The S&P 500 (INDEXSP:.INX) set more records in 2019 than in any other year of its existence. It has made the global stock market bigger than the global economy. It has created the most valuable companies on earth in technology. And is shows no signs of slowing down.
Even a brink-or-war series of events barely made it hiccup.
So what will cause the market to fall back into the “What Goes Up Must Come Down” category?
The short answer is: nothing.
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The S&P 500 cannot, and will not be stopped, or even slowed down.
And the reason for that is because it has become its own Self Fulfilling Prophecy.
Think about it.
At least €2.3 billion are created each month by the European Central Bank. This invariably finds itself as Tier 1 capital on the balance sheets of banks, which means it then takes the form of credit with a monetary value of at least 8 times that amount, if we use the Bank for International Settlements Basel 3 rules that stipulate a bank must hold 4.5% of its balance sheet in Tier 1 assets. This guideline further stipulates that a bank should hold 150% of Tier 1 and 2 required capital in the event of insolvency or other cause of non-viability.
The concept governing the justification for such Quantitative Easing – better known as “Fabricating money from thin air” – is that such economic subsidies are necessary to spur the growth of the economy.
What really happens, is the funds are allocated, at least in part, to investment activity by the bank, who of course seeks the best performing assets to deploy its capital into. With the performance of the S&P 500 over the last decade, it and its constituents are the clear winners of that contest. And so for every dollar Fabricated from Thin Air by banks, probably at least 8 finds its way into the S&P. And Voila! A Self Fulfilling Prohpecy is born.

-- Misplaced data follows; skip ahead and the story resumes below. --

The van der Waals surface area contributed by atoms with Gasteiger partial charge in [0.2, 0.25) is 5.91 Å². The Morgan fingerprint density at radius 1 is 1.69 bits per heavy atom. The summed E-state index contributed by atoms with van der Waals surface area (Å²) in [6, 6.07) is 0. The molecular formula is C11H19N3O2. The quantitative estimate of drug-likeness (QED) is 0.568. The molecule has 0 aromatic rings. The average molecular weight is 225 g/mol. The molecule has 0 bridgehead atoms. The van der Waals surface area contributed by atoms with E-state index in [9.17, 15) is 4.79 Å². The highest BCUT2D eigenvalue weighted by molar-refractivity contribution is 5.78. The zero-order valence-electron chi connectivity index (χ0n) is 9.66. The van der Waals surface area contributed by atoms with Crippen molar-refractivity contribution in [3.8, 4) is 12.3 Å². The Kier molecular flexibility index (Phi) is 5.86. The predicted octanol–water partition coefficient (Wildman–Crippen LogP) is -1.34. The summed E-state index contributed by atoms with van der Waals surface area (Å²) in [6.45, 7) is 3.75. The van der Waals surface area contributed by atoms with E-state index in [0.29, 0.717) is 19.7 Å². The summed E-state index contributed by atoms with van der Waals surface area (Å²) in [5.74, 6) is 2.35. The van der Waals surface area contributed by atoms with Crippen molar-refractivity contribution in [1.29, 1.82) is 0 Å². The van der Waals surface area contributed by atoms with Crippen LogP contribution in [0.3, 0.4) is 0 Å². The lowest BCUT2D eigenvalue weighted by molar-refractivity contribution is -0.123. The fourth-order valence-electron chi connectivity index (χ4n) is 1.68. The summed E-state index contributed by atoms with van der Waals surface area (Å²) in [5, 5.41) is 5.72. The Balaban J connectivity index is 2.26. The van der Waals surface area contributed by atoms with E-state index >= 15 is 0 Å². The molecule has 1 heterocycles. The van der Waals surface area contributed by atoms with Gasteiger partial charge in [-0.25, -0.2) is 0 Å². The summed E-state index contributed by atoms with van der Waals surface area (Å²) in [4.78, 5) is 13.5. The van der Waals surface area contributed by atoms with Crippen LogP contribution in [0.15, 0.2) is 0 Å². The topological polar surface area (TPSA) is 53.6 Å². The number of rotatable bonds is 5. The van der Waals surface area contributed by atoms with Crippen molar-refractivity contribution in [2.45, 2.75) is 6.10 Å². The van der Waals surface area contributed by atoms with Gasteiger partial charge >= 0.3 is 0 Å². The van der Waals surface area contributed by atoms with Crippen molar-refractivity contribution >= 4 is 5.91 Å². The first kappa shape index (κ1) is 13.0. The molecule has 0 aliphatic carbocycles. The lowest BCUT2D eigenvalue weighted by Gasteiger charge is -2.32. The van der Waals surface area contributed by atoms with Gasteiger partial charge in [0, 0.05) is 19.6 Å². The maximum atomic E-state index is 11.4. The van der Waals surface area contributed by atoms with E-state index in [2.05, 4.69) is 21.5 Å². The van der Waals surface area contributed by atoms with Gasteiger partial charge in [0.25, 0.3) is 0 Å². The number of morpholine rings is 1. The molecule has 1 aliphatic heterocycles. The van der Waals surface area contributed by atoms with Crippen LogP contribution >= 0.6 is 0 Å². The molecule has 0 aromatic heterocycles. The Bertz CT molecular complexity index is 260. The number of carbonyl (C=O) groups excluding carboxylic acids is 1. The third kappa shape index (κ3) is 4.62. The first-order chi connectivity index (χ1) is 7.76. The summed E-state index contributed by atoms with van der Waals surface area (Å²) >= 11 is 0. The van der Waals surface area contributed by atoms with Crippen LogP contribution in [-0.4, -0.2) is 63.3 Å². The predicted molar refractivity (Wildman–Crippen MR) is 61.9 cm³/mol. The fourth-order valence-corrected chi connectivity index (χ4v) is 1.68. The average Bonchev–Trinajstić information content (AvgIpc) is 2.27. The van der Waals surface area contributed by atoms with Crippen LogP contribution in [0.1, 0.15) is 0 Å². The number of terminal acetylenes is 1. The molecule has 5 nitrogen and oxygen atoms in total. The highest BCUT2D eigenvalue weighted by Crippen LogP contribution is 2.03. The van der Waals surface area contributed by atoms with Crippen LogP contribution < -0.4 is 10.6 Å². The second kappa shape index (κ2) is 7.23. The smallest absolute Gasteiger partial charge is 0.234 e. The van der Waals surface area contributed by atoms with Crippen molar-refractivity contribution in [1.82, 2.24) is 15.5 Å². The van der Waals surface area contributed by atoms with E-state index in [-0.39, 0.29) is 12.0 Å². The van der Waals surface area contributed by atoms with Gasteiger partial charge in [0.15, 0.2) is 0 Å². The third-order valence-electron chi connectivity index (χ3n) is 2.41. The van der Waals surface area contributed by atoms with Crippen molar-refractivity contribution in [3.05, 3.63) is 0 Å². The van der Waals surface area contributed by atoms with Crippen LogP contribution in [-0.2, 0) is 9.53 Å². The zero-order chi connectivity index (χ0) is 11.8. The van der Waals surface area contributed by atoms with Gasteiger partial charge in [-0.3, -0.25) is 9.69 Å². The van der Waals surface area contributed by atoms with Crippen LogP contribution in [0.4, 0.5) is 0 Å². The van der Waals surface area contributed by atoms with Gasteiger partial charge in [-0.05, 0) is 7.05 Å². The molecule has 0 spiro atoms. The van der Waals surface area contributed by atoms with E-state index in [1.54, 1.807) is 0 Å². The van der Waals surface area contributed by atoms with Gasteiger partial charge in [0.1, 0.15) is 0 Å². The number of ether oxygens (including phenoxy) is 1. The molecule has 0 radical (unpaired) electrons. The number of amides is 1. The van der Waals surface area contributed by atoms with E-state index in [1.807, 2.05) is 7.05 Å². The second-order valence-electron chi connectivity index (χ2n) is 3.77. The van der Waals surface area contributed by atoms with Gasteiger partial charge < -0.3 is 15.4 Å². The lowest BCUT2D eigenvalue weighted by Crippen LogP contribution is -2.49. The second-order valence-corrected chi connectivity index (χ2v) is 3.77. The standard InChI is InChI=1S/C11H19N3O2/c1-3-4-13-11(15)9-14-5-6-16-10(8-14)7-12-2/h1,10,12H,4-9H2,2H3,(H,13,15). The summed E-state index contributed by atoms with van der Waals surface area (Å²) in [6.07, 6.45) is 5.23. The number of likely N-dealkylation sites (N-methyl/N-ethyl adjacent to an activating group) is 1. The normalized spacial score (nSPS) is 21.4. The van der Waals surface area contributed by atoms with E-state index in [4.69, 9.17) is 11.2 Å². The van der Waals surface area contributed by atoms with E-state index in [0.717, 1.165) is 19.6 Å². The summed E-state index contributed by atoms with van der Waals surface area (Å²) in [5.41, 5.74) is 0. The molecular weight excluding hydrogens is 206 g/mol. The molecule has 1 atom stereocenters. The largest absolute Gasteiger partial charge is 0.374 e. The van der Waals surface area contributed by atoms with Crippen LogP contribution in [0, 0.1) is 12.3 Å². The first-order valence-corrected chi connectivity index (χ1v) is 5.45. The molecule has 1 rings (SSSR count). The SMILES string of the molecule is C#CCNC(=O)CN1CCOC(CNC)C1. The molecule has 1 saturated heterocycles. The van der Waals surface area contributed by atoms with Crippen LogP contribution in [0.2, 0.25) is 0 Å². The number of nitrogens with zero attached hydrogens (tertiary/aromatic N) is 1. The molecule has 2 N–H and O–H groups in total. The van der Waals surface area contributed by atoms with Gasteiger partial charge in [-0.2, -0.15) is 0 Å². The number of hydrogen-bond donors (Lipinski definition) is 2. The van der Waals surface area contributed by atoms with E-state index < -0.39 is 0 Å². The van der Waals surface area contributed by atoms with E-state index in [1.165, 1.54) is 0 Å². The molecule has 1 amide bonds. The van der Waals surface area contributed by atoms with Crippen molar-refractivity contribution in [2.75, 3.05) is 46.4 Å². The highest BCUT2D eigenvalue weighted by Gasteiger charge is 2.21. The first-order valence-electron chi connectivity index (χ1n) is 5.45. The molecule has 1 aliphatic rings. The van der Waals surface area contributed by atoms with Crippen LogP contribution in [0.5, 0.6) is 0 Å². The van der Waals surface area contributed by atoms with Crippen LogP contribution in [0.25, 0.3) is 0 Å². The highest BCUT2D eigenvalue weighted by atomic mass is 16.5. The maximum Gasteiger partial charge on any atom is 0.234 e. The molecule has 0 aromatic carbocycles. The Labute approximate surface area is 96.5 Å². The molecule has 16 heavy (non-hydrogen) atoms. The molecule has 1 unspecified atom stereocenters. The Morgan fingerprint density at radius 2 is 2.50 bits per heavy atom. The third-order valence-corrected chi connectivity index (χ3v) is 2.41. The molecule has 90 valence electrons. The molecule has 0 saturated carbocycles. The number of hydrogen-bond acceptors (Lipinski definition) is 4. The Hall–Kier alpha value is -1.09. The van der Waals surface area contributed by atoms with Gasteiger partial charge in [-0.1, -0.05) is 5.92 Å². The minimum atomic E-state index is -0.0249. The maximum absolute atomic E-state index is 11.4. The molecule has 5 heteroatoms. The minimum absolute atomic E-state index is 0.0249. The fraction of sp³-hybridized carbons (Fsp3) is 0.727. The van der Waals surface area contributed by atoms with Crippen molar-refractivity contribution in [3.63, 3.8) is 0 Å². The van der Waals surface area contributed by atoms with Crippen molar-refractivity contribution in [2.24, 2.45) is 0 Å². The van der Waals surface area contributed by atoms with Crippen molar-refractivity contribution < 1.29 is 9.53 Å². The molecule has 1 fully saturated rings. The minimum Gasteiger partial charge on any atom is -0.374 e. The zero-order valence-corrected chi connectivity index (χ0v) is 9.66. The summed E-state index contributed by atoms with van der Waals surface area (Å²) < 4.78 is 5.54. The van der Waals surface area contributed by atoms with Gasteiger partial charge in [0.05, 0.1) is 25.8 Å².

The inflow of capital to the S&P 500 is further stimulated by the fact that that’s where all the big money on the planet is going. So not only does the Self Fulfilling Prophecy look like the best performing asset class – it is, purely in theoretical terms – becoming safer. I mean, where else is money going to? What risk is there that the bloom comes off that rose, as long as governments are free to finance the non-stop flow of capital into those companies via quantitative easing?
There is nowhere else for it to go. Startups – at the other end of the risk scale relatively speaking – are of little to no interest to anyone, because they have the opposite performance metric to the S&P 500.
But here’s something to think about.
Lets look at the biggest companies in the S&P 500. Or even let’s just look at the FAANG stocks, which collectively make up the fastest growing and most valuable stocks in technology.
Not a single one of these stocks was in business before 1975. In fact, except for Apple, none of these companies were in existence before the 1990’s.
Back then, these were all start-ups.
So yes, whereas the safest place to put money right now is in the S&P 500 stocks, you would have done much better to find the early stage companies before they became the monsters they are today.
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